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A global shift in entrepreneurship

Yusheng Zhang

The many journeys of Yusheng Zhang (BSBA ’19) inspired his pioneering research for his honors thesis on the intersection of immigration policy and entrepreneurship. As a UNC Kenan-Flagler GLOBE® Fellow, Zhang’s studies spanned the globe – from Chapel Hill to semesters studying at Copenhagen Business School and the Chinese University of Hong Kong, and expeditions throughout 23 countries.

“I am an immigrant who was fortunate enough to receive an education in this country,” says Zhang, who was born in China and moved to the U.S. when he was 10 years old. “My thesis research is both an academic exercise and a personal journey. I wanted to understand what the future holds and where I make an impact in the world.”

Zhang shared highlights from his research during a TED-style talk at the Harvard College Project for Asian and International Relations Conference, which was attended by hundreds of young professionals from more than 40 countries. In his presentation, “2…3….1: What I Learned from Entrepreneurs Around the World,” he talked about types of entrepreneurs, indicators of the democratization of people and ideas, and his perspective on the future of his generation.

“Two types of entrepreneurs are ‘aspirational’ entrepreneurs and ‘necessity’ entrepreneurs,” says Zhang. “Aspirational entrepreneurs have opportunities in industries that would provide them a very successful life.  But they feel compelled to take the risk of entrepreneurship to make life better for people around them and to find a higher sense of purpose through their work.” He cites a woman who built a company in Denmark that makes nutrition bars and teas from moringa, a sustainably farmed, drought-resistant plant from the Philippines.

By contrast, necessity entrepreneurs choose entrepreneurship because they need to address dire problems in their own communities or have no other choice to make a living. An example is Sunshine Classrooms, which provides live-streamed lessons to elementary school children in rural China where there is a shortage of schools.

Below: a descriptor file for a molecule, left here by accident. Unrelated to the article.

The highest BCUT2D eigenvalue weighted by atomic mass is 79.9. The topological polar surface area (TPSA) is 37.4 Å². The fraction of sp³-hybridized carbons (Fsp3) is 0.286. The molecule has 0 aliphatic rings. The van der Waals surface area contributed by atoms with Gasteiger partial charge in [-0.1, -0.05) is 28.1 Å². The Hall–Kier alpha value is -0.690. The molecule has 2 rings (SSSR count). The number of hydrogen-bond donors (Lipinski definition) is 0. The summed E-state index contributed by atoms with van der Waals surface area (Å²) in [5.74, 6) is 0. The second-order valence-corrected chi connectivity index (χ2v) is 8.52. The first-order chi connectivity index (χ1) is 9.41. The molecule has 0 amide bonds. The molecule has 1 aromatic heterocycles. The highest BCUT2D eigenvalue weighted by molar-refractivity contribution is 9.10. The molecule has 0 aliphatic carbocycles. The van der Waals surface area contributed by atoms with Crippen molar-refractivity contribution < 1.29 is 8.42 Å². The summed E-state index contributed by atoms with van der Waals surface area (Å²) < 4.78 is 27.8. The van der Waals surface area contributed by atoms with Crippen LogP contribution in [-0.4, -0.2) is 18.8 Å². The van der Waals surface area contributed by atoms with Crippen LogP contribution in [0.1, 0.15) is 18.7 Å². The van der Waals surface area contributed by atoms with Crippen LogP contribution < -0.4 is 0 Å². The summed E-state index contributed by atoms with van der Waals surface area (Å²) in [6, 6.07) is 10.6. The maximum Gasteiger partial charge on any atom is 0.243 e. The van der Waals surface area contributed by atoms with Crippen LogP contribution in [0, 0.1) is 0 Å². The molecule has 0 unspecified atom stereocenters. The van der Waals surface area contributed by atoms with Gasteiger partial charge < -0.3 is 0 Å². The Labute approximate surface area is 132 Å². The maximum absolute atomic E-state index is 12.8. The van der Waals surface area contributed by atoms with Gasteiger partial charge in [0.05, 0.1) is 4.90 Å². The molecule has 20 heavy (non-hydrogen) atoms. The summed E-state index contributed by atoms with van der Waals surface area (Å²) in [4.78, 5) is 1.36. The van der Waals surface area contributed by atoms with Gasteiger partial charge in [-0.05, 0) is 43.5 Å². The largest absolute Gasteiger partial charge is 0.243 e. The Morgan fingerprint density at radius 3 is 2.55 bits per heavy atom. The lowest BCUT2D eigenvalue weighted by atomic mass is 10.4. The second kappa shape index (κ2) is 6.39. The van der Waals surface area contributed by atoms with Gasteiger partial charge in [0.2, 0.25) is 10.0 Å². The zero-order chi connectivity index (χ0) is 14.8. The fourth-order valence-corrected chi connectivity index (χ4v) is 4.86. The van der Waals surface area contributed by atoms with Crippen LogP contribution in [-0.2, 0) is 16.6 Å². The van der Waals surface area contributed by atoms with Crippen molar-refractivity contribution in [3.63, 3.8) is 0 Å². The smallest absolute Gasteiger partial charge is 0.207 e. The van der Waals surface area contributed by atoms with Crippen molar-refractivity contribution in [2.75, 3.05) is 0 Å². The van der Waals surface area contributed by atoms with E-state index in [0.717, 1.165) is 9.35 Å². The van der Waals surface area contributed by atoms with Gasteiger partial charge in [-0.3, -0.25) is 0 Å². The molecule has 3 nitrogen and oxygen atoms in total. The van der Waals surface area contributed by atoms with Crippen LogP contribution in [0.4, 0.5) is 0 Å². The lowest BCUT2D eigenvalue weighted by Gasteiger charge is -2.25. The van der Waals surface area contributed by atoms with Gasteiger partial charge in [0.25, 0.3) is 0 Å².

Global improvement in government policies, accumulation of capital and exponential growth in standards of living and income throughout the world are the three indicators that have led to what Zhang calls “a tectonic shift” in the global flow of entrepreneurial talent. “There are more options today than ever to set up shop and secure capital,” he says. “It’s also more difficult than ever for policy makers and institutional leaders to retain entrepreneurs.”

Zhang examines the reverse brain drain, the phenomenon in which the U.S. is slowly losing market share of the world’s most talented and highly educated people, including entrepreneurs. “These individuals are moving back to their home countries or to other parts of the world after receiving an education in the United States or after a successful career here,” he says. “The pursuit of knowledge and innovation is no longer an exclusive privilege of first-world Western countries.”

“This change is a net gain for the world,” says Zhang. “There is a massive diffusion of knowledge and entrepreneurship throughout the world.” He believes that global policy leaders need to acknowledge that they are together in fluid ecosystems. “We need to stop thinking that entrepreneurs moving throughout the world is a zero-sum game,” he says. “We have to start thinking across borders.”

Zhang’s perspective is that his generation needs to choose to be the drivers of the tectonic shift in the global flow of entrepreneurial talent. “We need to look out into the world and find those places with welcoming government policy, ample flow of capital, and booming, sustainable growth that align with our values,” he says. “We must choose to be the democratizers of people and ideas.”

He says that his college experience changed his perspective on the world. “Honors Carolina, UNC Kenan-Flagler professors such as Ted Zoller and Chloe Glaeser, and the GLOBE program sparked my interest in entrepreneurship, geography and how the movement of people and ideas shapes the world today and tomorrow,” says Zhang. “Carolina encouraged me to conduct original research for my thesis, a 70-page narrative with data to support my claims. Ted has been very unselfish in offering me his time, expertise in and passion for entrepreneurship, and network to help me tackle this big question on immigration and entrepreneurship.”

After graduation, Zhang will spend the summer interning at the Global Entrepreneurship Network in Washington, D.C. before joining EY’s consulting practice in August. He hopes to continue and amplify the dialogue on immigration and entrepreneurship.

“I think entrepreneurship is what drives the world forward,” says Zhang. “We need to understand that the more exchange of people and ideas we have globally, the better story we can write for the future.”